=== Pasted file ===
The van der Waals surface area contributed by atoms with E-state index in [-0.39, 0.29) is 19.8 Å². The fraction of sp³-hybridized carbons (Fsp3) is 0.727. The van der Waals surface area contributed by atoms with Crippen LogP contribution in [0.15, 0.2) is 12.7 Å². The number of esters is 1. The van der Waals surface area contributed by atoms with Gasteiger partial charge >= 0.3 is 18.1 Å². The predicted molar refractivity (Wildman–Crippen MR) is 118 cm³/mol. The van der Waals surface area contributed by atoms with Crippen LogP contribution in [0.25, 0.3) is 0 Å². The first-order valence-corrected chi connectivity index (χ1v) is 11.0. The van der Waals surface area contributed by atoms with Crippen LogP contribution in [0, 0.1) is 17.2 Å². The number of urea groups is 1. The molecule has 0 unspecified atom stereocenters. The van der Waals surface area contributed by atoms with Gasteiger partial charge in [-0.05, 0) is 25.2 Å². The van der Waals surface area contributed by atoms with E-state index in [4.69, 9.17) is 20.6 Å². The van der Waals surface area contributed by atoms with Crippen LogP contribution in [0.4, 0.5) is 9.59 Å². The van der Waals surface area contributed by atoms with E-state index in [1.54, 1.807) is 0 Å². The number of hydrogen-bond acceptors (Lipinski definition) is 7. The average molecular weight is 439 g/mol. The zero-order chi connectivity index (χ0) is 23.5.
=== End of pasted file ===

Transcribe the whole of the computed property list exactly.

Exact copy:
The van der Waals surface area contributed by atoms with E-state index in [-0.39, 0.29) is 19.8 Å². The fraction of sp³-hybridized carbons (Fsp3) is 0.727. The van der Waals surface area contributed by atoms with Crippen LogP contribution in [0.15, 0.2) is 12.7 Å². The number of esters is 1. The van der Waals surface area contributed by atoms with Gasteiger partial charge >= 0.3 is 18.1 Å². The predicted molar refractivity (Wildman–Crippen MR) is 118 cm³/mol. The van der Waals surface area contributed by atoms with Crippen LogP contribution in [0.25, 0.3) is 0 Å². The first-order valence-corrected chi connectivity index (χ1v) is 11.0. The van der Waals surface area contributed by atoms with Crippen LogP contribution in [0, 0.1) is 17.2 Å². The number of urea groups is 1. The molecule has 0 unspecified atom stereocenters. The van der Waals surface area contributed by atoms with Gasteiger partial charge in [-0.05, 0) is 25.2 Å². The van der Waals surface area contributed by atoms with E-state index in [4.69, 9.17) is 20.6 Å². The van der Waals surface area contributed by atoms with Crippen LogP contribution in [0.4, 0.5) is 9.59 Å². The van der Waals surface area contributed by atoms with E-state index in [1.54, 1.807) is 0 Å². The number of hydrogen-bond acceptors (Lipinski definition) is 7. The average molecular weight is 439 g/mol. The zero-order chi connectivity index (χ0) is 23.5.